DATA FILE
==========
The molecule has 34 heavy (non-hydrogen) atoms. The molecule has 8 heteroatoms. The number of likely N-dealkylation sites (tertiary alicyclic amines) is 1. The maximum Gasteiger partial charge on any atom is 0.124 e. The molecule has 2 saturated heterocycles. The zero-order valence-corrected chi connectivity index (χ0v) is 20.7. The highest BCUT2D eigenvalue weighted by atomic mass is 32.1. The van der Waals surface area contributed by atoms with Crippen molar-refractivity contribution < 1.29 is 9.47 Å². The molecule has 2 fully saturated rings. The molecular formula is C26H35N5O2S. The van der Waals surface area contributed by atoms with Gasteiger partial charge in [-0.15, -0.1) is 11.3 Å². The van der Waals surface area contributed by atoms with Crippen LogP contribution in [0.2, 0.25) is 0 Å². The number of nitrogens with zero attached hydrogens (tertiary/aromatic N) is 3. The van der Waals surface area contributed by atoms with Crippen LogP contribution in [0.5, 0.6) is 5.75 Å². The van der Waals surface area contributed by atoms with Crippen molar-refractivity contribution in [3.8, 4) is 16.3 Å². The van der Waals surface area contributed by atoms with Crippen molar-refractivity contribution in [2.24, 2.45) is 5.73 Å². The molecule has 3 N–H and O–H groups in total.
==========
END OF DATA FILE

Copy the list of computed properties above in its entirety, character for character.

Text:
The molecule has 34 heavy (non-hydrogen) atoms. The molecule has 8 heteroatoms. The number of likely N-dealkylation sites (tertiary alicyclic amines) is 1. The maximum Gasteiger partial charge on any atom is 0.124 e. The molecule has 2 saturated heterocycles. The zero-order valence-corrected chi connectivity index (χ0v) is 20.7. The highest BCUT2D eigenvalue weighted by atomic mass is 32.1. The van der Waals surface area contributed by atoms with Crippen molar-refractivity contribution < 1.29 is 9.47 Å². The molecule has 2 fully saturated rings. The molecular formula is C26H35N5O2S. The van der Waals surface area contributed by atoms with Gasteiger partial charge in [-0.15, -0.1) is 11.3 Å². The van der Waals surface area contributed by atoms with Crippen LogP contribution in [0.2, 0.25) is 0 Å². The number of nitrogens with zero attached hydrogens (tertiary/aromatic N) is 3. The van der Waals surface area contributed by atoms with Crippen LogP contribution in [0.5, 0.6) is 5.75 Å². The van der Waals surface area contributed by atoms with Crippen molar-refractivity contribution in [3.8, 4) is 16.3 Å². The van der Waals surface area contributed by atoms with Crippen molar-refractivity contribution in [2.24, 2.45) is 5.73 Å². The molecule has 3 N–H and O–H groups in total.